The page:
The traditional origin of Thanksgiving dates back to the 16th century when it started to ‘Give Thanks’ for the fruits of the harvest. It became a national holiday with a consistent format in 1789 by order of George Washington. It’s now celebrated on the 4th Thursday in November with a generous meal based around turkey & pumpkin pie.
National public holidays can be an opportunity to shake off the usual work routine, gather together with friends and family spending quality time socialising and catching up, and of course indulging in some foodie treats. It’s an opportunity to press pause on ‘normality’ and get together to swap stories, reminisce and to create new memories in our personal lives.
But, how many opportunities do we have to pause and celebrate in our work lives…? Could coming together out of our normal routine help us to reflect, learn and create a new way forward for our ourselves and our team if we had the chance of a ‘Thanksgiving’ day at work…?
- How much creativity could we tap into?
- What learning could be enjoyed?
- What new connections could be made?
- How would we review our achievements so far?
Could you create a few moments of ‘Thanksgiving’ for you & your team this week…? Working with an independent coach or facilitator can improve the quality of these conversations and successfully set you up for the year ahead.
Have you got that back-to-school feeling?
It’s not just children dusting off their pencil cases, ready to take on new challenges. It can feel a bit like that for adults too. As holidays come to an end, we naturally start to take stock. Maybe you’ve had time to think about what you’ve achieved and where you might like to be? At this time of year, we often feel inspired to re-focus on our goals or to make changes in our lives.
September also heralds the first day of autumn. It’s a great time for some quiet contemplation, as the nights draw in and we begin to hibernate for the winter. This article perfectly captures the essence of the season.
Reflecting on our lives, loves and the way of the world is good at any point in the year, but it can be especially helpful now. We all get a little distracted in summer, so it feels like the natural time to get back on track with our hopes and aspirations, plan for the future and think about what inspires us.
What gets you out of bed?
To help you with this, it might be worth knowing about the simple Japanese principle of Ikigai. It quite simply means iki (to live) and gai (reason). In other words, your reason to live. What is it that gets you out of bed in the morning? What inspires you?
Is it a higher calling or spirituality? Are you driven to achieve great things? Or do you enjoy the simple pleasures in life? Holding your child’s hand on the school run, sipping your favourite coffee in the park, or going for a run at the end of a long day? For some people it can be a connection with the senses, such as music or art. Or something as simple as a beautiful sunrise on the morning commute.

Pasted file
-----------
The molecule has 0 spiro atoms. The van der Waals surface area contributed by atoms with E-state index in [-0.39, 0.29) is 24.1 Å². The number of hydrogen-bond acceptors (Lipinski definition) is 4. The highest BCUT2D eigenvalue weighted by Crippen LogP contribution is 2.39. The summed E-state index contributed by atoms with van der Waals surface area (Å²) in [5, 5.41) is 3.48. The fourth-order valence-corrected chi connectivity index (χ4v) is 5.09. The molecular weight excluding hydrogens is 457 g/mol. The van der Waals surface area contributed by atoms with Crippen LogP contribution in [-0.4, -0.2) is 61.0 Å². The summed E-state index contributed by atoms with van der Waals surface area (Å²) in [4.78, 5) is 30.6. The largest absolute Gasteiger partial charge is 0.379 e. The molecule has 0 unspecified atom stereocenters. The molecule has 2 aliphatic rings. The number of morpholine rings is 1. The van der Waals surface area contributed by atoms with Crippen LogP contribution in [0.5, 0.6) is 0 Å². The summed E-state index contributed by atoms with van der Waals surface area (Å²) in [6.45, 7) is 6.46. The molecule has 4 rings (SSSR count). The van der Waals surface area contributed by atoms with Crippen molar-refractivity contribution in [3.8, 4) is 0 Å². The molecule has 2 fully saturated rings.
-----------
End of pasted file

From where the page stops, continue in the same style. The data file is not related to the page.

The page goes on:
Setting goals and planning ahead is great. It gives us something to aim for or dream about. But it’s important that we don’t miss out on the present. We’re all guilty of moving our own goalposts or forgetting to celebrate our successes when they happen. But when we discover what makes us tick, it can lead us to enjoy all things connected to this no matter how small or humble they might seem.
To find out how LifeMatters Coaching can help you find your Ikigai, get in touch – we’d love to hear from you.
Has the recent warm spell put you in the holiday mood? Is your mind on distant shores or lazy afternoons in the garden? Are you summer ready?
Magazines are bursting with advice on getting in tip-top shape for summer, but what about the bits of you no one can see? Here at LifeMatters, we believe in taking care of what’s on the inside, strengthening your inner resources and giving your mind a workout. That’s why we’ve come up with our alternative summer survival guide.
Vacation or staycation?
Even if you’re not planning to get away, summer can provide an opportunity to slow down and take time to reflect on where you are and where you want to be. A staycation can be just as rewarding as a far-flung trip, especially if you can find time to get outdoors and re-connect with the world. Boost your well-being by trying some of these activities – they can be great stress-relievers too.
If you are heading off on holiday, a little bit of distance from your day-to-day life can be a great way to get new perspectives and fresh ideas. (Although, family holidays can add a whole new set of distractions into the mix!)
Whatever your plans, at home or away, here are our top tips to inspire you to get summer-ready:
1.Be prepared: Build some resilience into your summer. Develop your emotional inner-core to support you during set-backs and slow times. Be open to new experiences and learn from them, taking them on your journey and beyond.
2.Get packing: What do you need for the journey or task in hand? Gather those essential resources together, building your network and making sure you have all the necessary tools.
3.Sun protection: We all know the importance of slapping on the SPF, but how about protecting ourselves when life isn’t necessarily plain-sailing? Smother on just enough self-belief to prepare you for possible knocks and negativity on your journey.
4.Be your own tour guide: Develop your personal road-map to guide and signpost you along the way, helping you get the most out of your adventure.
5.Relax: Imagine sundowners on the beach…. A moment to pause, reflect and celebrate the amazing things you’ve seen, done or experienced so far. Toast your successes and embrace what’s still to come.
To find out how LifeMatters Coaching can help guide you on your journey, contact us. We’d love to hear from you.
Have a great summer!